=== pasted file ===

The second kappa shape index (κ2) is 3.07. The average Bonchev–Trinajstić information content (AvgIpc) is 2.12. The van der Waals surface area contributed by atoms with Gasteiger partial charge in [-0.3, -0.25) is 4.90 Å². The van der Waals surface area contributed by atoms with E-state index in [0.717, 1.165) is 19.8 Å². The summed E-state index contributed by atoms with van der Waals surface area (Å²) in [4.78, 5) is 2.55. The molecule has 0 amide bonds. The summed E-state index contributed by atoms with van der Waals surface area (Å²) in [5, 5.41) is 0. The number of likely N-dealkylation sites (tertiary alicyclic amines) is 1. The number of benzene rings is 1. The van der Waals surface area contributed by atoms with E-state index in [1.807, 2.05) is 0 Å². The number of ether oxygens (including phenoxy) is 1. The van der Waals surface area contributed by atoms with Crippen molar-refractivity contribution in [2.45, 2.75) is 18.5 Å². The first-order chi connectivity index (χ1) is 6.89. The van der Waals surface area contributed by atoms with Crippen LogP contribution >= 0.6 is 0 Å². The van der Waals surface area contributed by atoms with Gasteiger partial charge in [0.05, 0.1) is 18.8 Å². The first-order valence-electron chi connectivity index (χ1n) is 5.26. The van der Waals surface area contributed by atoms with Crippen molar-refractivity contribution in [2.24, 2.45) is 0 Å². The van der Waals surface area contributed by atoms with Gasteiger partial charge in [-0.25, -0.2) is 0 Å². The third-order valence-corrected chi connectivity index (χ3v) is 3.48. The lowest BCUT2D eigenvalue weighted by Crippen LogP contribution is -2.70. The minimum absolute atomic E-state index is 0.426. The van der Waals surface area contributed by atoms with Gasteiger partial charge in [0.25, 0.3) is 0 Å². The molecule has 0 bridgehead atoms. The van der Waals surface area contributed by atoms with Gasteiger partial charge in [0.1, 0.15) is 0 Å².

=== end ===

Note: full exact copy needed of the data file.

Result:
The second kappa shape index (κ2) is 3.07. The average Bonchev–Trinajstić information content (AvgIpc) is 2.12. The van der Waals surface area contributed by atoms with Gasteiger partial charge in [-0.3, -0.25) is 4.90 Å². The van der Waals surface area contributed by atoms with E-state index in [0.717, 1.165) is 19.8 Å². The summed E-state index contributed by atoms with van der Waals surface area (Å²) in [4.78, 5) is 2.55. The molecule has 0 amide bonds. The summed E-state index contributed by atoms with van der Waals surface area (Å²) in [5, 5.41) is 0. The number of likely N-dealkylation sites (tertiary alicyclic amines) is 1. The number of benzene rings is 1. The van der Waals surface area contributed by atoms with E-state index in [1.807, 2.05) is 0 Å². The number of ether oxygens (including phenoxy) is 1. The van der Waals surface area contributed by atoms with Crippen molar-refractivity contribution in [2.45, 2.75) is 18.5 Å². The first-order chi connectivity index (χ1) is 6.89. The van der Waals surface area contributed by atoms with Crippen LogP contribution >= 0.6 is 0 Å². The van der Waals surface area contributed by atoms with Gasteiger partial charge in [0.05, 0.1) is 18.8 Å². The first-order valence-electron chi connectivity index (χ1n) is 5.26. The van der Waals surface area contributed by atoms with Crippen molar-refractivity contribution in [2.24, 2.45) is 0 Å². The van der Waals surface area contributed by atoms with Gasteiger partial charge in [-0.25, -0.2) is 0 Å². The third-order valence-corrected chi connectivity index (χ3v) is 3.48. The lowest BCUT2D eigenvalue weighted by Crippen LogP contribution is -2.70. The minimum absolute atomic E-state index is 0.426. The van der Waals surface area contributed by atoms with Gasteiger partial charge in [0.25, 0.3) is 0 Å². The molecule has 0 bridgehead atoms. The van der Waals surface area contributed by atoms with Gasteiger partial charge in [0.1, 0.15) is 0 Å².